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Former employee sues Unified Government for harassment after jury convicts her boss

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A former employee has sued the Unified Government of Wyandotte County/Kansas City, Kansas, not quite two weeks after a jury convicted her boss of misdemeanor battery against her.

Madeline Waldeck sued the UG on Friday for discrimination, harassment and retaliation stemming from its handling of her complaints that former director of general services, Dennis “Tib” Laughlin, created a hostile work environment toward her, culminating in a 2018 incident in which he grabbed and pushed her.

Laughlin was charged in relation to that incident and was convicted on June 30. A UG spokesman said after the verdict that the UG’s investigation of the matter turned up a different conclusion than the jury’s.

Mike Taylor, the UG spokesman, then said that Laughlin would have been fired had he not resigned following his conviction.

“We haven’t seen it (the lawsuit) yet, but we have no comment on pending litigation,” Taylor said in an email.

A message left for Laughlin was not immediately returned, and lawyers for Waldeck were not immediately available for comment.

Waldeck was hired by the UG in 2013 and was assigned to work with Laughlin in 2016. Laughlin began making suggestive remarks to Waldeck shortly after she started working for him, asking her about whether she “heard the rumor that we are sleeping together,” according to her lawsuit.

Days afterwards, Laughlin struck Waldeck on the arm after she joked about taking a job in Omaha, the lawsuit says.

About a year later, Waldeck said Laughlin referred to her as the “pizza girl” in front of employees, asking why she was not getting pizza for him because he was hungry, according to the lawsuit.

Waldeck complained about Laughlin’s behavior, but Laughlin was dismissive, telling Waldeck that she was “too sensitive.”

Waldeck took her complaints to an assistant county administrator, but Waldeck says in her lawsuit that the UG did nothing about it.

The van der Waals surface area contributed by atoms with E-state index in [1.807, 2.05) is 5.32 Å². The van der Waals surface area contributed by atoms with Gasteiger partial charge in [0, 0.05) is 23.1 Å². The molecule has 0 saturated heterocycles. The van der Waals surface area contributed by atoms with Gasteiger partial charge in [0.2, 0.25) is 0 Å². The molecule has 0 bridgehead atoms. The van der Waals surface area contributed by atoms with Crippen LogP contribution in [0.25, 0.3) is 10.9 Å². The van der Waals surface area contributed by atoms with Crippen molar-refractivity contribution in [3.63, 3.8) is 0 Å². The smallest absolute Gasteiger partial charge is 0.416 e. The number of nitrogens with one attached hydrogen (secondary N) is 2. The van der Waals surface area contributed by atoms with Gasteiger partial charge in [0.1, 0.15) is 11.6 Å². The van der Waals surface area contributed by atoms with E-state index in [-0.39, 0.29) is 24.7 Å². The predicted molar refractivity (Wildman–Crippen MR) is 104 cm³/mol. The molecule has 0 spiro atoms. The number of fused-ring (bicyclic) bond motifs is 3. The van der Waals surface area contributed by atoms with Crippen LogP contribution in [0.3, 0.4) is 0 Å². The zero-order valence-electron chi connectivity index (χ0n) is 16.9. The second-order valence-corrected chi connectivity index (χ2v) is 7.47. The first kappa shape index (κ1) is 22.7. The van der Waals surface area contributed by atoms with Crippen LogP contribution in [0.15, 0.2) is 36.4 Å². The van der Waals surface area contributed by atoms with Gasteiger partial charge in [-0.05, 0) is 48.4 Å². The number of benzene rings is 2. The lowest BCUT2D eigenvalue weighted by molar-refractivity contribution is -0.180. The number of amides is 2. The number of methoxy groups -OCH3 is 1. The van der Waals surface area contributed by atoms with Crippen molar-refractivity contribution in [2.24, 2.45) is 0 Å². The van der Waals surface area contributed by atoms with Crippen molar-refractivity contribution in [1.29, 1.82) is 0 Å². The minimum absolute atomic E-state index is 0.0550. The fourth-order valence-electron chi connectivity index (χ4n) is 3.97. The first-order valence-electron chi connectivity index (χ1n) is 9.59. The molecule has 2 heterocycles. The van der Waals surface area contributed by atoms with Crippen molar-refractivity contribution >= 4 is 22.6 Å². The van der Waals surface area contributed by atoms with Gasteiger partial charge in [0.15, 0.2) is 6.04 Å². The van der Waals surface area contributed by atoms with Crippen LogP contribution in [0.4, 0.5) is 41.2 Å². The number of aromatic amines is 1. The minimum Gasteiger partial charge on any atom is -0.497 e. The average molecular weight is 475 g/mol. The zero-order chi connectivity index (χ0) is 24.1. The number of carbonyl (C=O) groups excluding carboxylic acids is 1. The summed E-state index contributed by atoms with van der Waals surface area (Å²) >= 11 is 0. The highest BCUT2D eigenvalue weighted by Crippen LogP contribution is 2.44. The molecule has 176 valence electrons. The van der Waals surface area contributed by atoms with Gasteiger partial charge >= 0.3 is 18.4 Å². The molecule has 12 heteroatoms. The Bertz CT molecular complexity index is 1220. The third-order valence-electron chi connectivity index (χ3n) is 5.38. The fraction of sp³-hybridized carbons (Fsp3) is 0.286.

On Jan. 22, 2018, Laughlin attended Waldeck’s grandmother’s funeral and said to her “it’s a shame that your grandmother had to die in order for you to wear a dress like that,” according to the lawsuit.

Waldeck again complained to UG officials about Laughlin’s behavior and requested a transfer out of his chain of command but said in the lawsuit that UG officials did nothing.

Waldeck on April 24, 2018, decided to resign, effective on May 11 of that year. On May 1, as she was preparing to leave work, she said Laughlin grabbed her by her shirt and lanyard and pushed her into a cubicle wall behind her, causing her pain and fright. She called the Kansas City, Kansas, Police Department about the incident. She also told the UG’s human relations department about it the following day and was put on administrative leave.

The lawsuit says the UG management knew, or should have known, about Laughlin creating a hostile work environment for Waldeck but did not act on her complaints or a request for a transfer out of his chain of command. The UG is accused of not conducting a “prompt, thorough and honest investigation” of her allegations, causing her no choice but to resign after conditions became intolerable.

Waldeck is seeking missed pay, compensatory and punitive damages as well as attorneys fees.

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